The Barbershop has re-located
You'll still be able to post comments with the same ease as in this location. The proprietor also will keep this web site alive if you wish to review old posts.
Monday, July 30, 2007
I'm done. I'm alarmed out. Alarm numbness has set in.
There's no escaping the alarms about our lives, nation, globe and universe. The number of alarms issued by experts, politicians and media has become, well, alarming. Everywhere we turn, we're greeted with more "alarming" news. NBC's evening news guy Brian Williams, for one, can't seem to get through a single show without once saying, "In alarming news, ..."
Alarming news about our health, children, marriage, weather, life savings, retirement, schools, national security, politics, religion, driving, environment?go ahead, name any topic, and you'll discover something alarming about it. So many alarms are going off at the same time that it has become impossible to know which one we ought to be alarmed about. Or, we're so overwhelmed, we can't pay attention to any of them.
Take a ride on Google News, and you'll find stories about "alarming cop vacancies," "alarming evolution of germs," "young pitching arms breaking down at alarming rates," "reducing the alarming trade gap," "the alarming spread of fascism in Putin's Russia," "car rental excise taxes proliferate at alarming rate," "alarming rise in global HIV," "teen sex trends hit alarming plateau," "Kashmir battles alarming increase in suicides," "alarming increase" in multiple driving-under-the influence cases in Sheboygan County, "alarming number of tourists go without travel insurance." This, in just a few hours.
Wait, breaking news; this just in from a Google News alert: The dry spell in Northern Luzon threatens a "very alarming impact on agriculture, water resources, health conditions and energy supply" and could last months, the Philippine Atmospheric, Geophysical and Astronomical Services Administration said.
Now back to our regular programming: The European Union says it is "very alarming" that not enough companies have "independent directors" on their boards to limit the potential of abuse. "Very alarming," I guess is one notch above merely alarming, which is akin to just an orange, rather than a red, homeland threat level.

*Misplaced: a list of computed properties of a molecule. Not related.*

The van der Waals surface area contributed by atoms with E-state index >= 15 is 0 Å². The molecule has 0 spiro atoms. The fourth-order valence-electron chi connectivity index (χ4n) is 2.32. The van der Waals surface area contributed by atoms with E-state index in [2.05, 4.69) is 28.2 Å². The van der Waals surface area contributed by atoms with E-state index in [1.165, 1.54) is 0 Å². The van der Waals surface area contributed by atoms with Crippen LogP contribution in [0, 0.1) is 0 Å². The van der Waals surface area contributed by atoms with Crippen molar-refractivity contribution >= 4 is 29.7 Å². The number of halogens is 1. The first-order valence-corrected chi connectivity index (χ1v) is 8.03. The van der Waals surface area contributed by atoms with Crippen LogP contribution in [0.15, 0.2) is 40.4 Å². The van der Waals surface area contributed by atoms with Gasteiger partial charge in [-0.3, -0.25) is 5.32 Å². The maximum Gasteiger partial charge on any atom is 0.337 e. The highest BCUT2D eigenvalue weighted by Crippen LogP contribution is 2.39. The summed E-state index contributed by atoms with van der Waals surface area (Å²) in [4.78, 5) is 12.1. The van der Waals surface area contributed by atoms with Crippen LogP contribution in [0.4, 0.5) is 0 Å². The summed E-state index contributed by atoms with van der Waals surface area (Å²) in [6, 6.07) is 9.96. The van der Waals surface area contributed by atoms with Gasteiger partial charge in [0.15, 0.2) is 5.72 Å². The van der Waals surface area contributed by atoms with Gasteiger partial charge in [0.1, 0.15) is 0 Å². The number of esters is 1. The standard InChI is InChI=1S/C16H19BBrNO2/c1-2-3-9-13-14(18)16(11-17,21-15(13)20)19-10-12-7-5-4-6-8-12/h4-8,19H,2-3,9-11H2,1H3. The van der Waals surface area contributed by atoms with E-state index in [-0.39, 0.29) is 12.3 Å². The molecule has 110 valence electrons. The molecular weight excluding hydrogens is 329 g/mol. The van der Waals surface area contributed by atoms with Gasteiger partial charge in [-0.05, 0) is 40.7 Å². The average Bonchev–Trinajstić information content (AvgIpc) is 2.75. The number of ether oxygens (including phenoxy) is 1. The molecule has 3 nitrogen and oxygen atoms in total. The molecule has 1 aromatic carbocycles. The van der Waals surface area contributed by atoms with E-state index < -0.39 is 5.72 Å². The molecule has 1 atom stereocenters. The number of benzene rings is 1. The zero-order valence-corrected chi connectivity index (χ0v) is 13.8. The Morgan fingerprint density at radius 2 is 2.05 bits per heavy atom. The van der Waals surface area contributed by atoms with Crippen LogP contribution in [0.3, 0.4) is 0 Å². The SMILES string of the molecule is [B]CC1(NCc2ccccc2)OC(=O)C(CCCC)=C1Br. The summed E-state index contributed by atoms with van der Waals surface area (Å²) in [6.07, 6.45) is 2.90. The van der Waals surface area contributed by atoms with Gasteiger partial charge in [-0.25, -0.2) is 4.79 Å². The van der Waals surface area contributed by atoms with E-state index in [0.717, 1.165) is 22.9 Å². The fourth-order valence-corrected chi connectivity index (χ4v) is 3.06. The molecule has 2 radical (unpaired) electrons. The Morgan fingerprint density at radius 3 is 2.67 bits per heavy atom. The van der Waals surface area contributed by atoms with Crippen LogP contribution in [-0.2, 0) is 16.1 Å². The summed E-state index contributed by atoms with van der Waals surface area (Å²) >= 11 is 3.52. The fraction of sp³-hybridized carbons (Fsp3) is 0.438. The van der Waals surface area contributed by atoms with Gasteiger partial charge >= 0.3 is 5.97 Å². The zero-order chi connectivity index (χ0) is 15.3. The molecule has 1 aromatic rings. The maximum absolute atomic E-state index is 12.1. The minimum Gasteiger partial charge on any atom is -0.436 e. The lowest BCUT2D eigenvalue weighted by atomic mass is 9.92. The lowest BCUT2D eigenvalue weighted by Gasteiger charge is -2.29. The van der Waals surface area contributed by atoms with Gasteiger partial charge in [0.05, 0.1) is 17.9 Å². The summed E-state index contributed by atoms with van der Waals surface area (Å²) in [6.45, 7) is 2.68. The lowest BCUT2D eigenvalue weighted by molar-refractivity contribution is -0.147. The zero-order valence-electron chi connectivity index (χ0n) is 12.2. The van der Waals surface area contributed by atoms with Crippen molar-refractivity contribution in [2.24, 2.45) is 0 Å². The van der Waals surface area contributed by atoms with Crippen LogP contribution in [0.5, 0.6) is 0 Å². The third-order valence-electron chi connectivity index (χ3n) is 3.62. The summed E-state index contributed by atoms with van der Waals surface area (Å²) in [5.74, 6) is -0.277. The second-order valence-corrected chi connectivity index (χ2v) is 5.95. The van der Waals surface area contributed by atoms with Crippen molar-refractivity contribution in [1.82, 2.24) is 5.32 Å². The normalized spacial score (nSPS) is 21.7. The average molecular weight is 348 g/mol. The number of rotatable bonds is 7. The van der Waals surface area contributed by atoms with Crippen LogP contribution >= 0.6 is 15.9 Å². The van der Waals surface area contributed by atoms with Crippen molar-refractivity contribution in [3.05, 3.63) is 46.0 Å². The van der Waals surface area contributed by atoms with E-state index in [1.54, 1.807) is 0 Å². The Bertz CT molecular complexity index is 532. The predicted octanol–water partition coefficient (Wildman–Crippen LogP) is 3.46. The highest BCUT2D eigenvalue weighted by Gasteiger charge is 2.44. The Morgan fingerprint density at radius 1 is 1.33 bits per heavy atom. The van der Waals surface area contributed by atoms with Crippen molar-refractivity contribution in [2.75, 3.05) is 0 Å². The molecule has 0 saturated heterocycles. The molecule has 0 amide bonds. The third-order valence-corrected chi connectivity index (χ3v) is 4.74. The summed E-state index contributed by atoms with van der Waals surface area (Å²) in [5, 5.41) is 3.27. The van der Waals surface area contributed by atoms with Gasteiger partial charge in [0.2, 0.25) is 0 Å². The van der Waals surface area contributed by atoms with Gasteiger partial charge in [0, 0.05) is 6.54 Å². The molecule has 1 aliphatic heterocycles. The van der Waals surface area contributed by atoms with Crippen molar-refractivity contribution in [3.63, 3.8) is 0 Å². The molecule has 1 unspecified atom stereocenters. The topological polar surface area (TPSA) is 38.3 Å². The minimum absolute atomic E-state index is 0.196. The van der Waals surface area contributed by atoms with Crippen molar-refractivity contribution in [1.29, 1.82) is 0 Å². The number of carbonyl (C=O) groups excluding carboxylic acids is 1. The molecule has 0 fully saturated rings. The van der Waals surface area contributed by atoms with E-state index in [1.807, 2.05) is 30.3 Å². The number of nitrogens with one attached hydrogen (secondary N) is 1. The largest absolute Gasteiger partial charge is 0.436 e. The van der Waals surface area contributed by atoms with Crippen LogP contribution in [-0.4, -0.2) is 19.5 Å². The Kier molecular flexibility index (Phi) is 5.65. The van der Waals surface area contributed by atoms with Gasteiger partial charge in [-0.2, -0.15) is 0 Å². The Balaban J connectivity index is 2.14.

None of which may be as alarming as the two-for-one alarm, as in the "double dose of alarming reports" that Sen. Robert Menendez (D-N.J.) cited when arguing that America should get out of Iraq pronto. Which makes, I should imagine, the alarming report of thousands of dead carp in Ontario's cottage country only half as alarming. Which is about as much "cause for alarm" as the bazookas, snakes and toys stuffed with narcotics making their way into Canada through the mail.
Rates are alarming -- whether increasing or decreasing, such as "anorexia [in India] rising at an alarming rate," or "Tibet warming at an alarming rate." Most frequently alarming, of course, is global alarming, err, warming. Even in Chattanooga, Tenn., the local Kiwanis Club couldn't escape a professor's warning that "global warming trends are alarming" and that "it's kind of like we're running out of time." From China we hear about "glaciers melting at alarming rate."
Health alarms are prolific and sometimes conflicting, such as "84 percent of sunscreen products are harmful to health, says alarming [study]." If you're befuddled by that, plenty of clear-cut health alarms are available: "[The World Health Organization] warns of alarming health situation in Sri Lanka," "Aluminum and possible alarming health hazards," "Alarming health statistics -- Obesity," "New research reveals alarming increase in mental health prejudice," "Alarming health effects of global warming," "secondhand smoke is an 'alarming' public health hazard," "Rising trade in human organs is alarming," on and on to dumbfounding lengths.